Fabric, Paper, & Embroidered Boxes

I used a quick-drying permanent bond craft glue, squeezed on a line of it, then used a toothpick to smear it into a thorough coating that wasn’t too thick. If too thick, you risk the glue oozing on the seams and on the inside of the box. Just a good smear job is all it takes!

Fabric, Paper, & Embroidered Boxes

Then, bring out the handy-dandy, all-purpose, gotta-love-’em clothes pins. They are the Universal Tool for me. I use them for all kinds of holding jobs! I lined them up close together, pinching the seam, and left the box to dry for several minutes – probably about 10 or so, because I got caught up in doing other things.

Fabric, Paper, & Embroidered Boxes

With the clothes pins removed, you can now re-fold your box into its designed shape. There’s the seam, where the box is glued. You can see the paper backing on the fabric, too. It’s a nice neat edge.

Fabric, Paper, & Embroidered Boxes

The last step – folding the bottom flaps in and tucking in the tab. This box is super-dee-duperly well designed. The tab fits perfectly, and the whole base of the box holds together without any glue.

Fabric, Paper, & Embroidered Boxes

Another box that the machine managed was this hexagon with embossed paper and some top stitching.

Fabric, Paper, & Embroidered Boxes

The embossed paper cut really well, and this makes a cute little box! Perfect for a chocolate truffle. Or two…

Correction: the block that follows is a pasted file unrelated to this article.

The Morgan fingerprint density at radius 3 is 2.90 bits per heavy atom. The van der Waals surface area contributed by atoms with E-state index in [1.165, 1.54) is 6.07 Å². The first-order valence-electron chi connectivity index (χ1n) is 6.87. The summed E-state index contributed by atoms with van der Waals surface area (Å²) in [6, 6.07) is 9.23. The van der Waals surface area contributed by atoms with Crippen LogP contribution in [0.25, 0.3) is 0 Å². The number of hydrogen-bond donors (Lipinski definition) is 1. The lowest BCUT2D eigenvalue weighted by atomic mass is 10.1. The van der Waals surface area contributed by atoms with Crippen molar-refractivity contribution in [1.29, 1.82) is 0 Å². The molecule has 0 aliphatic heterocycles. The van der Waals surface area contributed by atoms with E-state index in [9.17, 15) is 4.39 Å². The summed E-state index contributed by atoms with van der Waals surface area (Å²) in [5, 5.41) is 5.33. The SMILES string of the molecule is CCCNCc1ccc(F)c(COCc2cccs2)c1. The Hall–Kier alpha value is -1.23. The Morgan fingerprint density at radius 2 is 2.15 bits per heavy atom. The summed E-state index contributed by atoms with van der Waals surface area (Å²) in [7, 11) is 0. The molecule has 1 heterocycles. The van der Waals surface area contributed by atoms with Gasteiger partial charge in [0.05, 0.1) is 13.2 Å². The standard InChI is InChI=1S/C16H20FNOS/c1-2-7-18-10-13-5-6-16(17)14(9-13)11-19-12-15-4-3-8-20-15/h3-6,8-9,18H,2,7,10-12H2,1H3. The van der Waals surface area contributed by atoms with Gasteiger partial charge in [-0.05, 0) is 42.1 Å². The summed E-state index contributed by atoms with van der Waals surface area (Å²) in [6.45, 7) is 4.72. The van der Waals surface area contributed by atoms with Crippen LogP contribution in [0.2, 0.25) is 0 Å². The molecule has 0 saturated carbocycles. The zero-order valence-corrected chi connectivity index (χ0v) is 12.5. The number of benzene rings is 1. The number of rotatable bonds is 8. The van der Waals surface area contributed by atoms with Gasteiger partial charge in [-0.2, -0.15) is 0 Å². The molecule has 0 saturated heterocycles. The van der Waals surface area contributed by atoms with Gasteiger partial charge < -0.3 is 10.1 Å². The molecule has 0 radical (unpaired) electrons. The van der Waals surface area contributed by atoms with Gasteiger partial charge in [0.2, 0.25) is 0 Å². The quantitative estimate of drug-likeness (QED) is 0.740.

Or three…

Fabric, Paper, & Embroidered Boxes

I also made a fabric & paper version of the same hexagon box, and it came out fine. It’s very sturdy.

Fabric, Paper, & Embroidered Boxes

And just in case a little size perspective is needed, the bag-box is about 3″ high by 1″ deep, not counting the handles. They’re wee things and cute!

Fabric, Paper, & Embroidered Boxes

These two are my faves.

Those are my box-making adventures with the Silhouette! It was a lot of fun, and I’m glad to share them with you! For those who aren’t quite into this type of crafty endeavor, don’t worry – we’re back to regular embroidery tomorrow!

See you then!

 
 

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(5) Comments

  1. Cute boxes, Mary! I went back and looked at some other reviews/giveaways, and one of them mentioned that if you had a question on whether it was OK to cut a certain material, you could send them a sample and they would test it. It’s nice that they do that, so you don’t end up ruining your machine trying it.

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  2. I liked the way you showed us how to construct the boxes and yes I agree with what you said yesterday… Tools merely help and are not essential. Thanks Mary.

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  3. This was fun to see how they come together.
    The boxes turned out really – really cute.
    My favorites are the last too as well, they are so cheerful.
    I can imagine them with some pretty greenery as room decor in the right place.

    This seems like a very good company, they have put a lot of thought into the machine to make the final product a success.
    Like including the score lines … I was wondering how the 3 layer thickness would work to fold well … looks great!

    Thanks for the review Mary, it was fun.

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  4. The stitching added a great touch to these boxes. It took them to another level and gave them a “take another look”. Great tip about the wine cork and needle. When you mentioned using the crewel needle my hands started hurting. Then, I read the tip…my hands thank you!
    Deb